By Cleveland Bryant Jr.
Special to the AFRO

Ellis Marsalis Jr., premier jazz pianist and jazz family patriarch-father of four sons, who are acclaimed jazz musicians themselves, died April 1 at a hospital in New Orleans. His oldest son, Branford, issued a statement, noting that his father succumbed to complications of the  coronavirus after checking into the hospital with the symptoms. He was 85.

Marsalis, a New Orleans native, was father to his accomplished world famous sons Wynton, Branford, Jason and Delfayo.

Yet it was Marsalis’s work as an educator that brought him the most praise and most professional satisfaction. Despite the international success of his sons Marsalis recalls not wanting a family band.

Pianist And Patriarch Ellis Marsalis, Jr. (Photos by Cleveland Bryant Jr.)

“In a family band the patriarch tends to dominate, and that can stifle the creativity of individual members,” he said.

“Sometimes the family can become economically dependent on the group; besides, I don’t like being the center of attention.”

To his credit Marsalis developed the independent and improvisational styles of a whole host of today’s young jazz musicians. In addition to his sons he mentored the likes of Terrence Blanchard, Harry Connick Jr., Marlon Jordan, Nicholas Payton, Donald Harrison and Kent Jordan.

All these musicians were his students at the New Orleans Center for the Creative Arts-a prestigious public arts high school where he directed the jazz program.

Marsalis was born Nov. 14, 1934, and played the saxophone professionally while still in high school, before switching to piano.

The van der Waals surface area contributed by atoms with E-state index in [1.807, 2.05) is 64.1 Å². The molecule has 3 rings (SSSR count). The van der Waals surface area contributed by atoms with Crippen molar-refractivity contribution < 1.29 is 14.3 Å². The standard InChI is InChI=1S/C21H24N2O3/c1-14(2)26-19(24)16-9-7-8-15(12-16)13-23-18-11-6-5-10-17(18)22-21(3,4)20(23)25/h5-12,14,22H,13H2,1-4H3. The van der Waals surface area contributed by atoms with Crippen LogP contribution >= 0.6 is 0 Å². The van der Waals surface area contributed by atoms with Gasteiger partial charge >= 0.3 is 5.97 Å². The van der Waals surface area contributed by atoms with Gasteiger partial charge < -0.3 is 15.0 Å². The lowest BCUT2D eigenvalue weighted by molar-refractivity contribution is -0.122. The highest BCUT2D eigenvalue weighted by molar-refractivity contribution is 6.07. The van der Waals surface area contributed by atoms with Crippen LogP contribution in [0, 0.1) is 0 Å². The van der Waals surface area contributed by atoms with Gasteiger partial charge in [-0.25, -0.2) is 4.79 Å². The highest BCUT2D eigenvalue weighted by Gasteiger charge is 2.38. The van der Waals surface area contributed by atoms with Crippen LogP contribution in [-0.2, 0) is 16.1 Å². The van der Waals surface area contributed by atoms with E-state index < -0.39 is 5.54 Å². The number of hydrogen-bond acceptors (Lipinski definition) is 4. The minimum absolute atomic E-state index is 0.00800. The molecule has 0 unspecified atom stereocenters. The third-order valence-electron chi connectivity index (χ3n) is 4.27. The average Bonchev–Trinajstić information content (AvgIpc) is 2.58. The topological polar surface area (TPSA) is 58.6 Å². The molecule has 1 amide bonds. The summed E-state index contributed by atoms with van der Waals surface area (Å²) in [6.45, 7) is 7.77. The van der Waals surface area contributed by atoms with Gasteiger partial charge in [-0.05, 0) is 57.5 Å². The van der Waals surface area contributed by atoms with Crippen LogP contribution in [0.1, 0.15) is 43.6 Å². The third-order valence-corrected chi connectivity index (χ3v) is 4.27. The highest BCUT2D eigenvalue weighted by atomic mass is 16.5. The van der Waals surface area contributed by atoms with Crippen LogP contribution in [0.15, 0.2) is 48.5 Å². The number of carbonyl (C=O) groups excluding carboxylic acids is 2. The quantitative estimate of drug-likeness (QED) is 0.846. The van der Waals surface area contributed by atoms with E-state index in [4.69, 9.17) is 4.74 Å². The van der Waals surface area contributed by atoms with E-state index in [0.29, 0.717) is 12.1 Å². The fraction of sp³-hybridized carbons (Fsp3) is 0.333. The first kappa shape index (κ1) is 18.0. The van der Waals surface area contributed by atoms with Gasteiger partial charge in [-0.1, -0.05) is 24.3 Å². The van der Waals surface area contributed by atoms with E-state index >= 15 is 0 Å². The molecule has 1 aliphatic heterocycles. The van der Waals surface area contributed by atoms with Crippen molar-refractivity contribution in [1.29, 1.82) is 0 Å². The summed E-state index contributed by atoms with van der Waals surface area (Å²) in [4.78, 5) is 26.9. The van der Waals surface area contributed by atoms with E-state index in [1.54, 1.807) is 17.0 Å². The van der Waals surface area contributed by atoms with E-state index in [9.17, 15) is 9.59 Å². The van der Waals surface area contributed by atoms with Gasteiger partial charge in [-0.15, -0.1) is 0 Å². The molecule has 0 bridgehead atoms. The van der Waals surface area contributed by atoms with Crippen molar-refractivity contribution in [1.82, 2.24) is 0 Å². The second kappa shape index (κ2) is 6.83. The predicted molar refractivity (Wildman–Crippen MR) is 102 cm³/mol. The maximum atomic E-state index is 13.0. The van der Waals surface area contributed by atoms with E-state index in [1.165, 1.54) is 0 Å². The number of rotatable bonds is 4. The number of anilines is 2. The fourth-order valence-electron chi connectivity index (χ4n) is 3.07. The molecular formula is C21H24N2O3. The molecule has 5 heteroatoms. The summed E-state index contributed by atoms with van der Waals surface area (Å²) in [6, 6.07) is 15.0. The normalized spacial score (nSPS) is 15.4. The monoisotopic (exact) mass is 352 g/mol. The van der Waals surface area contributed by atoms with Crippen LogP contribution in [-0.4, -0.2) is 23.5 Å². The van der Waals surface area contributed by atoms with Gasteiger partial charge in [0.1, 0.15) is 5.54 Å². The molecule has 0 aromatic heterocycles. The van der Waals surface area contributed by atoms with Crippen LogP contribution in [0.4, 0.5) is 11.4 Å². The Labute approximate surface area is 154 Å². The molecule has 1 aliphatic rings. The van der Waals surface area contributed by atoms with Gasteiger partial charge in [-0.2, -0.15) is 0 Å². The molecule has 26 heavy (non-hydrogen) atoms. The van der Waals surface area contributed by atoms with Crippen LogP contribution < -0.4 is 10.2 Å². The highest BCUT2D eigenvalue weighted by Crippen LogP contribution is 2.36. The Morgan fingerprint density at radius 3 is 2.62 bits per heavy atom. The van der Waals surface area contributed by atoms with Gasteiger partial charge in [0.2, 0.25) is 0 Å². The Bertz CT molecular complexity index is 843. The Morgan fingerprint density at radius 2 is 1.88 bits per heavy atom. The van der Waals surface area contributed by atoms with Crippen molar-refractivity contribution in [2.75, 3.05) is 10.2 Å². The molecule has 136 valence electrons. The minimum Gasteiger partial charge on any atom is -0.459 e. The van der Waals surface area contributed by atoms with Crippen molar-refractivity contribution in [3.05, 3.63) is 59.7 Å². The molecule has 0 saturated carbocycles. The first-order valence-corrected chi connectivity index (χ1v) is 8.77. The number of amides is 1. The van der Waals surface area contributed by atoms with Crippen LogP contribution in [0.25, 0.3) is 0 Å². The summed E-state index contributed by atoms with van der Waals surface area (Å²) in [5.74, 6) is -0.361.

In 1956, after graduating from Dillard University, he spent some time on the West Coast playing in jazz clubs with bandmates Harold Batiste and Ed Blackwell.

Before long Marsalis returned to New Orleans and signed up for a two-year stint in the Marine Corp. It was during this time that Marsalis fine-tuned his accompaniment skills on “Dress Blues”-a television music program sponsored by the Corp.

After the Marines, Marsalis led his own group at the original Playboy Club in Chicago, followed by three years with Al Hirt. Marsalis also toured with Nat and Cannonball Adderly. Marsalis then returned to his teaching career. During the decades that followed, he taught at Xavier University of New Orleans, Virginia Commonwealth University and the University of New Orleans where he was the department head and a jazz professor. 

Marsalis received an honorary doctorate from Tulane University in 2007 for his contributions to jazz and music education. He recorded dozens of original albums and was a sideman for countless musicians. He was inducted into the Louisiana Music Hall of Fame in 2018 and the Ellis Marsalis Center for Music at the Musicians’s Village in New Orleans is named in his honor. Marsalis insisted the Center provide a diverse range of resources to low-income adult musicians from New Orleans.

Marsalis and his sons were group recipients of the coveted NEA Jazz Master Award in 2011. 

Marsalis was predeceased by his wife Delores. He is survived by his sons, Branford, Wynton, Jason, Delfayo, Mbayo, Ellis III and several grandchildren.